A native of Hong Kong with deep family ties in Shanghai, Lo has spent much of her career helping North American and European businesses tap into Chinese markets. The world’s largest nation has 1.3 billion people and an economy growing at 9.5 percent annually.

Most of her clients have been bigger than Amici’s, which projects 2011 sales of $32 million. Her resume compiled through her family’s company, Sun Lee Holdings, includes work with Exxon Mobil Corp., Royal Dutch Shell plc and Bayer AG, along with Nova Chemicals Corp. and Mitsui Chemicals Inc.

Lo moved to the Bay Area initially in 1986, earning a bachelor’s degree in international marketing from San Francisco State University. She returned to Asia to work with Sun Lee Holdings, but came back to the Bay Area in 1994 to found Sound Perfection. The company designs and installs audio, video and home theater systems.

She continued to keep an eye out for potential Chinese success stories among companies from the United States and other western countries. A loyal Amici’s customer, she met Cooperstein when she became the landlord of his Menlo Park location in 2009.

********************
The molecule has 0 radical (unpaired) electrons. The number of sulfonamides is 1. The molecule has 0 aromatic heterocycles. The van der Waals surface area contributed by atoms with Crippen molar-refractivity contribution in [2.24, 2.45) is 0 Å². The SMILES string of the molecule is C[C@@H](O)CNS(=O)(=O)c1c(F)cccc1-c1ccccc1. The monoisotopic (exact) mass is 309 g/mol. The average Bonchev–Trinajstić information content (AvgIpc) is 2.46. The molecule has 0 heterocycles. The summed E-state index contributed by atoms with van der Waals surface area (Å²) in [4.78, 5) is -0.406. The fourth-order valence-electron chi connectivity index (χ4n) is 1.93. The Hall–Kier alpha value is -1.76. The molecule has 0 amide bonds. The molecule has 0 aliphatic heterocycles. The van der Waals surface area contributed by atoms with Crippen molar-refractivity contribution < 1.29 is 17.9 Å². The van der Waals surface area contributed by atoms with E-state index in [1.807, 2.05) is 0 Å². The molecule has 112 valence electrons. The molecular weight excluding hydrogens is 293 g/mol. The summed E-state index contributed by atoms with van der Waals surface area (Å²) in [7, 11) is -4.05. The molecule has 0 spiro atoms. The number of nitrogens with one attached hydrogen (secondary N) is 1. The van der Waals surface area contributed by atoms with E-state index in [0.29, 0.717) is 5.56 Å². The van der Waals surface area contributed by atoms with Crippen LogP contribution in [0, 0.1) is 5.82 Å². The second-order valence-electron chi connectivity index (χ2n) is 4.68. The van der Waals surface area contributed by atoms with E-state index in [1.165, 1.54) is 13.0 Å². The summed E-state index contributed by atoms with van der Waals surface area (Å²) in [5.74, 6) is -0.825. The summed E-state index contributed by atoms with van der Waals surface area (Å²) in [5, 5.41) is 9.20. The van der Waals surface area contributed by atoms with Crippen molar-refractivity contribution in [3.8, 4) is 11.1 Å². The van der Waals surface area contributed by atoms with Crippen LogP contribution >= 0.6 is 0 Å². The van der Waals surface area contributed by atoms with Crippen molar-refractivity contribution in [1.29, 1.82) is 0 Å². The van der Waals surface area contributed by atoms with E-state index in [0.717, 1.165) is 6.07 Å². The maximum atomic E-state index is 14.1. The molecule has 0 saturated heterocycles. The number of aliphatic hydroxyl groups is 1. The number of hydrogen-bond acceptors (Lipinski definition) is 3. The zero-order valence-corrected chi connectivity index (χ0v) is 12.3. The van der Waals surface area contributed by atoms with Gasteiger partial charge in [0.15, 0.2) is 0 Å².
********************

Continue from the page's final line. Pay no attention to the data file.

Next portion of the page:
The pair realized the Chinese are no strangers to pizza. Its availability ranges from versions served in fine-dining establishments to the country’s 560 Pizza Hut locations.

She also convinced Cooperstein that the cost of doing business in China isn’t prohibitive, and the profits could be healthy, too.

“Rents in Shanghai can be three or four times more expensive than in the Bay Area, but labor costs are 25 percent of what they are here,” Cooperstein said. “Our target audience will be the locals in Shanghai who have a taste for upscale products and American food.”

Cooperstein said he estimates his company’s first Shanghai eatery could generate about $5 million in annual sales.

Darren Tristano, executive vice president at Technomic Inc., a Chicago food industry research and consulting firm, gives Amici’s a reasonable shot at Asian success.

“This is the time to get into China,” he said. “The economy is growing and it has a huge population. As long as American companies adapt to Chinese culture and tastes, they can be successful. Not as much money is being invested in restaurants (in the U.S.) because the economy is still terrible. I expect to see a lot more interest in China.”

View the full article on Silicon Valley/San Jose Business Journal